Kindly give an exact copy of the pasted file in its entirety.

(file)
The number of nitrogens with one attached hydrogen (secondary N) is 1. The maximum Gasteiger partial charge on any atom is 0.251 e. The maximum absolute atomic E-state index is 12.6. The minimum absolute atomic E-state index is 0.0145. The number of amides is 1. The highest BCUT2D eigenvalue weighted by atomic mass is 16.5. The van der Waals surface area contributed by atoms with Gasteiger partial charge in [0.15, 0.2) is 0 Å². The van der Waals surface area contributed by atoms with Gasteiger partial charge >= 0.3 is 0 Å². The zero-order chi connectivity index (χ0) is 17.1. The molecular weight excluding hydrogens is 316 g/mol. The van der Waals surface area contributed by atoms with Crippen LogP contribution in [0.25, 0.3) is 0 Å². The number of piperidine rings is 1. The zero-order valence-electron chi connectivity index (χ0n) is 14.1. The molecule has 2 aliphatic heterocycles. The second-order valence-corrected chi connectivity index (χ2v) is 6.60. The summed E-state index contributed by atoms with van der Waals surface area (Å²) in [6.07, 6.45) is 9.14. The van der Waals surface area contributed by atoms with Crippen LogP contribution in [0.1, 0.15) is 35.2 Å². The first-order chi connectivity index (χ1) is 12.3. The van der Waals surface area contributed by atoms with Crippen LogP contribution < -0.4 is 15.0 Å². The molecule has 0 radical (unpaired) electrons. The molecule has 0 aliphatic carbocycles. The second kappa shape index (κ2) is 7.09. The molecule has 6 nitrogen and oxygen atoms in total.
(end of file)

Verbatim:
The number of nitrogens with one attached hydrogen (secondary N) is 1. The maximum Gasteiger partial charge on any atom is 0.251 e. The maximum absolute atomic E-state index is 12.6. The minimum absolute atomic E-state index is 0.0145. The number of amides is 1. The highest BCUT2D eigenvalue weighted by atomic mass is 16.5. The van der Waals surface area contributed by atoms with Gasteiger partial charge in [0.15, 0.2) is 0 Å². The van der Waals surface area contributed by atoms with Gasteiger partial charge >= 0.3 is 0 Å². The zero-order chi connectivity index (χ0) is 17.1. The molecular weight excluding hydrogens is 316 g/mol. The van der Waals surface area contributed by atoms with Crippen LogP contribution in [0.25, 0.3) is 0 Å². The number of piperidine rings is 1. The zero-order valence-electron chi connectivity index (χ0n) is 14.1. The molecule has 2 aliphatic heterocycles. The second-order valence-corrected chi connectivity index (χ2v) is 6.60. The summed E-state index contributed by atoms with van der Waals surface area (Å²) in [6.07, 6.45) is 9.14. The van der Waals surface area contributed by atoms with Crippen LogP contribution in [0.1, 0.15) is 35.2 Å². The first-order chi connectivity index (χ1) is 12.3. The van der Waals surface area contributed by atoms with Crippen LogP contribution < -0.4 is 15.0 Å². The molecule has 0 radical (unpaired) electrons. The molecule has 0 aliphatic carbocycles. The second kappa shape index (κ2) is 7.09. The molecule has 6 nitrogen and oxygen atoms in total.